Impacts of international wheat breeding research in developing countries, 1966-97 uri icon


  • This report, which updates and extends the findings of an earlier CIMMYT study published in 1993, examines the impacts of international wheat breeding research in the developing world. Covering the period 1966-97, the report reviews investment in wheat breeding research by national and international breeding programs, documents the use of improved germplasm, estimates farm-level adoption of modern varieties (MVs), discusses factors that affect the adoption of MVs, and estimates the gross value of additional grain production attributable to international wheat breeding efforts. The area planted to wheat MVs in developing countries continues to expand. By 1997, slightly over 80% of the total area planted to wheat in developing countries was planted to MVs. During the past 10-15 years, the rate of wheat yield growth achieved in farmers' fields slowed in many favorable production environments, but spillovers from research conducted in favorable environments and continuing diffusion of MVs led to more rapid yield growth in many marginal production environments. Most wheat breeding research is carried out by public breeding programs, including international agricultural research centers and national research organizations. Within the international wheat breeding system, CIMMYT remains the dominant partner. During the late 1990s, about 62% of the area planted to wheat in the developing countries was planted to CIMMYT-related varieties, and about 20% was planted to CIMMYT crosses. Returns to international wheat breeding research continue to be high. For a total investment of US$100-150 million per year, the international wheat breeding system produces annual benefits of US$ 1.6 billion or more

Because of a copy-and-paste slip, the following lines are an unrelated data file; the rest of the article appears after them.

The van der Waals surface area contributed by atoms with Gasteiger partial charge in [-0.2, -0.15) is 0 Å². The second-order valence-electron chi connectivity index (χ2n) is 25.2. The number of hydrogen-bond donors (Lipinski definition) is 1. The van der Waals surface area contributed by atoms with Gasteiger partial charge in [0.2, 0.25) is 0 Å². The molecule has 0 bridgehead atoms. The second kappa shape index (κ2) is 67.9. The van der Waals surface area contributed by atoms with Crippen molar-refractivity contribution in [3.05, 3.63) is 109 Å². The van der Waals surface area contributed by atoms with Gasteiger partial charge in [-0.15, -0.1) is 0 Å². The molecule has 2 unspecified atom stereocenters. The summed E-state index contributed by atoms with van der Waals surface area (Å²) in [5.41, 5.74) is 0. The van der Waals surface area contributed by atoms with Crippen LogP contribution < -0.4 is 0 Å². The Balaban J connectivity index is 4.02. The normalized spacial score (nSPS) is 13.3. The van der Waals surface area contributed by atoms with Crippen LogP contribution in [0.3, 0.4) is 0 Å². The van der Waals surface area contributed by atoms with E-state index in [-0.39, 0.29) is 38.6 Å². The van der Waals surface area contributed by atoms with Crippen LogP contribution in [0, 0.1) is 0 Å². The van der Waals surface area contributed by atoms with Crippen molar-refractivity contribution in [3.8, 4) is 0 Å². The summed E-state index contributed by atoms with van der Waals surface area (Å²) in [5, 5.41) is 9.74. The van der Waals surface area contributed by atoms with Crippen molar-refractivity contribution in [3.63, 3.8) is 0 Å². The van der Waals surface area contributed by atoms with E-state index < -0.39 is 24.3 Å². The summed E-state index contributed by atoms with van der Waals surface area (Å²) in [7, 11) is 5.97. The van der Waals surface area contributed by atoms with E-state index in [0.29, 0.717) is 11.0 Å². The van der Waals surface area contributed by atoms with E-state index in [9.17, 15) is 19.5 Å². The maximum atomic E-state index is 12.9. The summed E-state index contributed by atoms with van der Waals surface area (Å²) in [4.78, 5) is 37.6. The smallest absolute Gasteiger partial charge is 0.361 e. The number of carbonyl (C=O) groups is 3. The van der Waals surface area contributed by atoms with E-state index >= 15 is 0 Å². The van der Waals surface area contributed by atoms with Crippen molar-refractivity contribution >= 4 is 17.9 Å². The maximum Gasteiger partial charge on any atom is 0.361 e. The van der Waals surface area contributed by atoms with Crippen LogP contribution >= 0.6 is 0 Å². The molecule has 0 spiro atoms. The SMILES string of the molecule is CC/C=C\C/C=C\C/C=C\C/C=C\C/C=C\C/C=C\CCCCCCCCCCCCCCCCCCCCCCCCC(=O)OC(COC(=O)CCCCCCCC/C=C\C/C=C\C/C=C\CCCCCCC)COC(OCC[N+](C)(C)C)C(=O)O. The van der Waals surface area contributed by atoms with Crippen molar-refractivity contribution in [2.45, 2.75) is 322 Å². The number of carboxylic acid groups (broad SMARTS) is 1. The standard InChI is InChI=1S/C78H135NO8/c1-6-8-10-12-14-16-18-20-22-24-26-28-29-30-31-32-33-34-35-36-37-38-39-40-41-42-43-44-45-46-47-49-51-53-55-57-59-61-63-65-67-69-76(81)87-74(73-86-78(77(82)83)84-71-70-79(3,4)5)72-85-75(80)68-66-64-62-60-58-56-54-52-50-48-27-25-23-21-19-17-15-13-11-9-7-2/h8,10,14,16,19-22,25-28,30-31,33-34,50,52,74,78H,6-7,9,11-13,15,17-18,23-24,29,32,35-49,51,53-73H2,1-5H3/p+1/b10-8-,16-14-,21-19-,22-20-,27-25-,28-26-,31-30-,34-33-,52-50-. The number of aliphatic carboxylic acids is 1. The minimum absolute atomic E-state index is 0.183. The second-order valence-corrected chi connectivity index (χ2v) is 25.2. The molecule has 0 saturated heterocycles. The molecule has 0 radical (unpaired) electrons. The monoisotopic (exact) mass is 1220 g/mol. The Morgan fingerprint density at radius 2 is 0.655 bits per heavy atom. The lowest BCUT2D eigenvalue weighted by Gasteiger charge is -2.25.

publication date

  • 2002